Dave Barry says, “The one thing that unites all human beings, regardless of age, gender, religion, economic status or ethnic background, is that deep down inside, we all believe that we are above average drivers.  (It’s true, isn’t it?  I don’t think I’ve met anyone who thinks they a bad driver.  I know I’m not.)  But there’s another frustrating, damning truth that remains a constant poison in the human soul – humans tend to think that our moral character is better than average.

The Pharisee goes to the Temple to pray.  Now, as soon as we read that we think we know what’s coming.  We’ve read the gospels, we’ve heard hundreds of sermons, and we know that the Pharisees are bad.  They are self-righteous and judgmental.  But try to suspend that belief for a moment, and see this pharisee the way the hearers of Jesus would have viewed him – a devout, holy leader, who does religion the right way, and is worthy of respect and obedience.

As he stands there, hands raised, and head tilted the Pharisee gives thanks to God.  Never a bad thing.  Except that what he gives thanks for is the fact that God made him holy and righteous and moral and decent.  “Thank you, God, that I’m like that, and not a moral delinquent.  In fact, God, thank you that you didn’t make me like that tax collector over there.”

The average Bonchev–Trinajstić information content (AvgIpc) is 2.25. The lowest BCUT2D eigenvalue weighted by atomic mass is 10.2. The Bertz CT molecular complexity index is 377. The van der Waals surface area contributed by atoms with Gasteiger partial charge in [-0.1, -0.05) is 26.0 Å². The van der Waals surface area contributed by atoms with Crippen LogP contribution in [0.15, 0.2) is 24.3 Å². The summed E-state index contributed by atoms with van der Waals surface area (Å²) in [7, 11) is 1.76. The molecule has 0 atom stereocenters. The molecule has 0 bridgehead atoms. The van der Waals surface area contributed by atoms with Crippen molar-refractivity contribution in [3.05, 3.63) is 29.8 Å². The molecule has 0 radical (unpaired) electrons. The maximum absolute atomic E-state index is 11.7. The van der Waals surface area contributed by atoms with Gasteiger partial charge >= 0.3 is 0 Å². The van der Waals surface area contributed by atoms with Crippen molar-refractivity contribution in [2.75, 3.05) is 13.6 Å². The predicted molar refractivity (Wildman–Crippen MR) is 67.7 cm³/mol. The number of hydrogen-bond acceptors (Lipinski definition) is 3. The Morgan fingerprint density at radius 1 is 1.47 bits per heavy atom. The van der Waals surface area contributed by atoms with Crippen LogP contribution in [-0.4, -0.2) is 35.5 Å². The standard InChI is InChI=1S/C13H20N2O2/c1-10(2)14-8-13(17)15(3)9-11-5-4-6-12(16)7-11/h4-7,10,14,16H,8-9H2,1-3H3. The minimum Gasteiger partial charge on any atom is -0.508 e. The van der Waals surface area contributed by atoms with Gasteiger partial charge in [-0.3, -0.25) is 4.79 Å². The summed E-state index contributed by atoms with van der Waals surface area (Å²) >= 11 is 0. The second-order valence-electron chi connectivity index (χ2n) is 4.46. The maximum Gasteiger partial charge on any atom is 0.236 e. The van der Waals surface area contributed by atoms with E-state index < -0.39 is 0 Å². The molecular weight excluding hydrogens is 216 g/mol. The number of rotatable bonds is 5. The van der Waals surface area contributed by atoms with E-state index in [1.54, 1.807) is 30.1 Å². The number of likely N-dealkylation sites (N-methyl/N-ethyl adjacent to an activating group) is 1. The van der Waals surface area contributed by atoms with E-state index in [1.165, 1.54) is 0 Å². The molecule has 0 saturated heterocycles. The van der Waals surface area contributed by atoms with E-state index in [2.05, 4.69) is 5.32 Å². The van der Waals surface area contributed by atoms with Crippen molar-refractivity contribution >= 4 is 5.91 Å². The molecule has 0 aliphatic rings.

Now again, forget our images of tax collectors.  This was not the guy from the IRS.  Biblical tax collectors were not regular citizens who pushed pens and operated calculators for a living.  Tax collectors in New Testament times were really hated.  Remember the political climate.  Israel was an occupied country.  The imperialist power was Rome, and Rome charged a tax to all residents.  It was a flat-rate tax and didn’t vary according to a person’s ability to pay.  So, it was unpopular and unfair because those with little or no income were charged the same dollar amount as the wealthy.  There was another reason why the tax was unpopular, and that is what it was used for.  It didn’t go to provide essential public services but to pay for the occupying Roman forces.  It paid the wages of the Roman soldier who stood on the street corner, sneering at you.  So, this tax was understandably despised.  But there’s more.  You don’t get to conquer half the world without a bit of savvy.  And instead of collecting the taxes themselves, risking civil unrest, the Romans paid local citizens to collect it.  So, the tax collector was not only charging this unjust and despicable tax, he was also a collaborator with the imperial forces.